Akshay Kumar, Radhika Apte, Sonam Kapoor
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Strolling through social media, you may have recently stumbled across the hashtag #padmanchallenge, which has seen some of Bollywood’s biggest stars proudly posing with sanitary pads. It’s part of a campaign to remove the stigma, and raise awareness, around menstruation hygiene in India, where the Ministry of Health reports 70% of women say they cannot afford to buy sanitary products. The social media movement also ties in with Padman, the latest film from Bollywood director R. Balki, based on the life of Arunachalam Muruganantham, the inventor of the low cost sanitary pad.
Akshay Kumar plays Arunachalam, now renamed Lakshi Chauhan for the purposes of this fictional retelling of his life. Recently married to Gayarti (Radhika Apte), the naïve villager Lakshi is alarmed to discover that his wife must stay outside their home during her menstruation. Upon finding that Gayarti uses a dirty rag due to the cost of sanitary products, Lakshi sets about trying to find her a cheaper, more hygienic alternative.
Padman mines a lot of its comedy from Lakshi’s attempts to create the perfect pad, including test-driving his prototypes himself when no one else will. Indeed, a lot of the humour comes from men’s reactions to periods (or ‘the five-day test match’ as one boy calls it) and is not aimed at the women themselves. In turn, Padman doesn’t demonise them for their beliefs, rather it chooses to highlight issues it wants its audience to consider and rethink. This a film that’s aware that things need to change at the top in order to help those at the bottom. When it does put the beliefs, as they are, under the microscope, it does so via Lakshi, who struggles to comprehend why his wife will pay 50 rupees for a blessing at temple, but not for a pack of sanitary pads.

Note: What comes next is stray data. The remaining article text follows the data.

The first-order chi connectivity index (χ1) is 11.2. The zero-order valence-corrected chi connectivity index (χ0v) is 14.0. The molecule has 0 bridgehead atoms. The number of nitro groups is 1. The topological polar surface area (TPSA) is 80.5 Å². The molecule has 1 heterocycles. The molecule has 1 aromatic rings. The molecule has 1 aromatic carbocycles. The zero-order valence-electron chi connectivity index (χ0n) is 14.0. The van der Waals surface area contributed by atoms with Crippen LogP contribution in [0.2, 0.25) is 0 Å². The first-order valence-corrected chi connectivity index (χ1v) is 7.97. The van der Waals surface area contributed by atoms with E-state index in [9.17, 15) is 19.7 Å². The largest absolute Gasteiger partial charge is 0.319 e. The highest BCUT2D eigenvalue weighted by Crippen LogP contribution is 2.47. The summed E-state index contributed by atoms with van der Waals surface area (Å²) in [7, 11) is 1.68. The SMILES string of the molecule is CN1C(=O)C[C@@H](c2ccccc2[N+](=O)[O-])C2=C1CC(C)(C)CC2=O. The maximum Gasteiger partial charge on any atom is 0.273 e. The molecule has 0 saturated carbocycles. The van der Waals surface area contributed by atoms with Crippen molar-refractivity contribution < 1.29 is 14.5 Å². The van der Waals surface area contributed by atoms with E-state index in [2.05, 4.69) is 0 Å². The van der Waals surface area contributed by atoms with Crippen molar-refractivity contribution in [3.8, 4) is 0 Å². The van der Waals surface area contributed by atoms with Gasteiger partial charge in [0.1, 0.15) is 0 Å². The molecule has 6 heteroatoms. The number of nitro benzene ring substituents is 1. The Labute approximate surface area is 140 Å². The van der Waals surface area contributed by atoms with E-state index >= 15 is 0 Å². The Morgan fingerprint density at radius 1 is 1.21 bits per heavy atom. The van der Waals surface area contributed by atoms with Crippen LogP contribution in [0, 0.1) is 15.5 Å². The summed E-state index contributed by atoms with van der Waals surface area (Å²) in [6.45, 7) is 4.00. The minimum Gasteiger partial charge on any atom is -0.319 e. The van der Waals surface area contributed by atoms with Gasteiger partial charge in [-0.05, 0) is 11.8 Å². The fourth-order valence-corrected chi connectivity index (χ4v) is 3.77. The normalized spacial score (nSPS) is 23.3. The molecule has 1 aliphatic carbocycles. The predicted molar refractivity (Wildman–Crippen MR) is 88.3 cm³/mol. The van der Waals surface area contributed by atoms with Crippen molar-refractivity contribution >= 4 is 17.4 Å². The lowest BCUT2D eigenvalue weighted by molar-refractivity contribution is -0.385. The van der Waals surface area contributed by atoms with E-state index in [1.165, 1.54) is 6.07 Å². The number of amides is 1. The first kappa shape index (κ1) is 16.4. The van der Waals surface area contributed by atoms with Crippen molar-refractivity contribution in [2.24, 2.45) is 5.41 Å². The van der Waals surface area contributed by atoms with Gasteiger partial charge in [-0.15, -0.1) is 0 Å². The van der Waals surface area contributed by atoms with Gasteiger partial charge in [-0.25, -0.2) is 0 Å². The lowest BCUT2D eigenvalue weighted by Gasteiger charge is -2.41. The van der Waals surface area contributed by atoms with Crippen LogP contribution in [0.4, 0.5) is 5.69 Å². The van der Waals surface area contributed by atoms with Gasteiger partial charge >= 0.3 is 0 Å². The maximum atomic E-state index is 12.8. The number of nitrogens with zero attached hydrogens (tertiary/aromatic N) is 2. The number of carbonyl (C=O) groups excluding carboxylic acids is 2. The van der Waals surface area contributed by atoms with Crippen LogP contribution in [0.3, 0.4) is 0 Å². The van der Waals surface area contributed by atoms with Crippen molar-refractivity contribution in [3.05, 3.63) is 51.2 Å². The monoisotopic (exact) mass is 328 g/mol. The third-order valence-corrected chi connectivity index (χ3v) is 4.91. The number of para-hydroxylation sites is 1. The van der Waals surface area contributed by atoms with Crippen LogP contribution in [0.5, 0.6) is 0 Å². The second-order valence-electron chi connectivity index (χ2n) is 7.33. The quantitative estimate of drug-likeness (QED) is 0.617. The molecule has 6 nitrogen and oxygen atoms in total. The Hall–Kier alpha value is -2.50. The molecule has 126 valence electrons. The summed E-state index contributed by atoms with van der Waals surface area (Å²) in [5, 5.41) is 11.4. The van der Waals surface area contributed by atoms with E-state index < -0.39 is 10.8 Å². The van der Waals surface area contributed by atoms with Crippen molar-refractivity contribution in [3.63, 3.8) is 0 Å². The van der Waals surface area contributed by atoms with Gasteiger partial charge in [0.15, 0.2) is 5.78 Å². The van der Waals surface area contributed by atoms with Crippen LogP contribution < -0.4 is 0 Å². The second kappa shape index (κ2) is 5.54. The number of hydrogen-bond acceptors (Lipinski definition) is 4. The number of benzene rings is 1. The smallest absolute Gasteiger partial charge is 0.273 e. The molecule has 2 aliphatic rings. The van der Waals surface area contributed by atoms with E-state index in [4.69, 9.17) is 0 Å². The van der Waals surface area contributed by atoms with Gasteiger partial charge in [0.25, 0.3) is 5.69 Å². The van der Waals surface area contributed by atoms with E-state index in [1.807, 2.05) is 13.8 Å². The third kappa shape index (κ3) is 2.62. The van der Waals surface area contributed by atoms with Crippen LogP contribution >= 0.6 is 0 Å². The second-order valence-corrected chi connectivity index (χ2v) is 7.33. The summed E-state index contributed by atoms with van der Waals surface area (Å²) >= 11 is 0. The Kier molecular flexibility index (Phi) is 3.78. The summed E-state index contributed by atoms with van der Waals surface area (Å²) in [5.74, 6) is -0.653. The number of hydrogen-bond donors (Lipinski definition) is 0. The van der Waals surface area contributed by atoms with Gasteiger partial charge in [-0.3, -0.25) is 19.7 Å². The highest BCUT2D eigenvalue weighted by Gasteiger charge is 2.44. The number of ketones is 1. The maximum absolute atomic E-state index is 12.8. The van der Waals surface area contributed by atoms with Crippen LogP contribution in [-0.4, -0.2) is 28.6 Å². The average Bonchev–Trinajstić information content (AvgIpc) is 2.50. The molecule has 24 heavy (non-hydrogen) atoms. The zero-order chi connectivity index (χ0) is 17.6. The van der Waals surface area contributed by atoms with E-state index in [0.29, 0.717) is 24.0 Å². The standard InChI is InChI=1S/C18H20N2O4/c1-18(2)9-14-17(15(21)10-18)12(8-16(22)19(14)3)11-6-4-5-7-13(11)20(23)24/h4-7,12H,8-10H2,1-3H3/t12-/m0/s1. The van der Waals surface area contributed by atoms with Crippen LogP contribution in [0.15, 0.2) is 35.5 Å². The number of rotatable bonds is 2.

There’s a danger that Lakshi could be played as a preaching saviour to all, but Balki, coupled with Kumar’s charming performance, wisely portrays him as a man whose tenacity needs to be tempered at times. He charges into his wife’s affairs with good intentions, which only makes her and the women around him dig their heels in further. As is pointed out to Lakshi, he is after all a man, and what do men know of such things. As such, Padman also works as a parable about masculinity and how perhaps – shock, horror – men don’t always immediately know everything.
Despite the film’s good intentions, it’s not above criticism. When Lakshi meets his eventual business partner, the progressive urbanite Pari (Sonam Kapoor), the film tries to tease a love triangle out of the situation, which never feels convincing. Like the numerous montages of Lakshi failing to do something, only to eventually get it right, it all feels a bit superfluous and stretches the runtime past where it needs to end.
That said, as far as films with social messages attached to them go, Padman is a joyful piece of work that manages to play lightly with serious subject matter, without ever feeling like it’s trying to patronise its audience. And if it can make at least one person change their habits, that’s got to be a good thing.